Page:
All this money goes to 147 madrasas in Punjab, 95 in Gilgit-Baltistan, one in Sindh, 12 in Khyber-Pakhtunkhwa and 30 in Balochistan, according to an official publication of the Interior Ministry. At least two madrasas are known to receive up to Pakistani Rupees 2.5 to 3 million every year. Another 80 seminaries collectively receive Rs300 million a year.
Under the National Action Plan (NAP) announced shortly after Taliban massacred students of Peshawar army school in 2014, Nawaz Sharif government is committed to check the foreign funding of seminaries. From the Interior Ministry’s admission it is clear that the task has not received the seriousness it deserved. It was, as an editorial in a leading daily puts, a job less than half done.
There is no denying that madrassas have served an important social purpose in Pakistan and other Muslim countries. These institutions are inherently capable of providing a safety net to the civil society. But problem is with the Talibanisation of Madrasas and the approach to reform them.
Touching upon the subject in a Policy Brief (Aug 2009) of Brookings Doha Center, Saleem. H Ali (Professor at the University of Vermont) highlighted the flipside of the reform process. “Neither the Pakistani government nor U.S. policymakers can be complacent about the situation in Pakistan’s madrassas”, he said.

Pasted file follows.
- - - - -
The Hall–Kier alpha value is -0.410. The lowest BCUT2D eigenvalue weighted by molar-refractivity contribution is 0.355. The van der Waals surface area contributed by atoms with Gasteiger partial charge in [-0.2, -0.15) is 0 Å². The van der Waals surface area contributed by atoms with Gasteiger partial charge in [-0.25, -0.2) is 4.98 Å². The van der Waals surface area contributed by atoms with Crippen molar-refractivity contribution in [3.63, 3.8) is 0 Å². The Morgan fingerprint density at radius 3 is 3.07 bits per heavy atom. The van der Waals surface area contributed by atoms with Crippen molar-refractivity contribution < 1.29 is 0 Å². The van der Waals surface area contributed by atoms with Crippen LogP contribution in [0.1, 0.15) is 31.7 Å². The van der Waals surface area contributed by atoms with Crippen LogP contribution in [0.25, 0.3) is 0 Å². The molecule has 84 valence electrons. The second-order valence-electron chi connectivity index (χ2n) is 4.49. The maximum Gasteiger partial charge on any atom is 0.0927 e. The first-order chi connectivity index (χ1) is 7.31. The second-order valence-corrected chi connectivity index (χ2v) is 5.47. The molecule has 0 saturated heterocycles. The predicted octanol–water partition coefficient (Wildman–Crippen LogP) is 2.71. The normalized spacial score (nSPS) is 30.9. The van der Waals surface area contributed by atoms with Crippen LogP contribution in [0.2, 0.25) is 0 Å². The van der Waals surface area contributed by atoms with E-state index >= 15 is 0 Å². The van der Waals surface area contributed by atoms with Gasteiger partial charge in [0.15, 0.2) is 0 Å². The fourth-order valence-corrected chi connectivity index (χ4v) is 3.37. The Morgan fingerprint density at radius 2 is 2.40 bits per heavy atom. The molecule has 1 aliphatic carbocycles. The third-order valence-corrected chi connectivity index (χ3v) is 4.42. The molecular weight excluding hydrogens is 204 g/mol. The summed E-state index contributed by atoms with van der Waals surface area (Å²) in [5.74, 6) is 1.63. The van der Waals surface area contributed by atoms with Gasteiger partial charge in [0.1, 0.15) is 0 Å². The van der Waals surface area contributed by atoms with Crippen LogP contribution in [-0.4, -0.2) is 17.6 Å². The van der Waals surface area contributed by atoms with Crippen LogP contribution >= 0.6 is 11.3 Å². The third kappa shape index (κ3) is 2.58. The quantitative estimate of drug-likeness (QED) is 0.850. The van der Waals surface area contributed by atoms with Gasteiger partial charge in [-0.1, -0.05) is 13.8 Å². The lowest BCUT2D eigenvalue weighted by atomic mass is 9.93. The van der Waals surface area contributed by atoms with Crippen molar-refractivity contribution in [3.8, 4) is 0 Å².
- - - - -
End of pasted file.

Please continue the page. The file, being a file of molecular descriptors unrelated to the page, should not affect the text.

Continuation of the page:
Ali is the author of a seminal work on Pakistani madrasas. His book, “Islam and Education: Conflict and Conformity in Pakistan’s Madrassas”, was published by the Oxford University Press in 2009. Islamabad’s notorious Lal Masjid, its madrasa and Maulana Abdul Aziz Ghazi find a mention in the book. Saleem Ali lists the following for urgent attention to make Madrasas relevant to present day world:
- Madrassa graduates have limited employability because their skill-set is relatively small compared to other school graduates because of an outdated curriculum.
- Modernity in madrassas is often equated with access to computers and good infrastructure. However, such attributes without proper curricular changes only make the madrassa graduate potentially more vulnerable to recruiting by internet-based extremist organizations.
- Even though a vast majority of madrassas are not linked to any international terrorist organizations, they tend to perpetuate an exclusionary world view both within Islamic sects and with reference to other Faiths.
- While the absolute number of madrassas is a fraction of the total number of schools in Pakistan, their impact is still large in the most isolated parts of the country that have the highest potential for radicalization.
On Dec 15, 2015, an influential American law maker, Ed Royce, who heads the powerful House Foreign Relations Committee’s Congressman, demanded that Pakistan must close down at least 600 Madrasas saying that “they are fanning terrorism and extremism in Pakistan”. He charged Pakistan with failing to eliminate the extremist mindset.
This demand was a sequel to a deadly shooting in California on Dec 2, 2015 by a radicalised Pakistani-origin couple that killed 14 people. The Congressman also asked the White House to stop the $2 billion annual aid to Pakistan. He demanded accountability by Pakistan for $30 billion given as aid 9/11.
If the situation does not show a turn around, Ed Royce could find his call become a new sticky point in the US-Pak bilateral ties.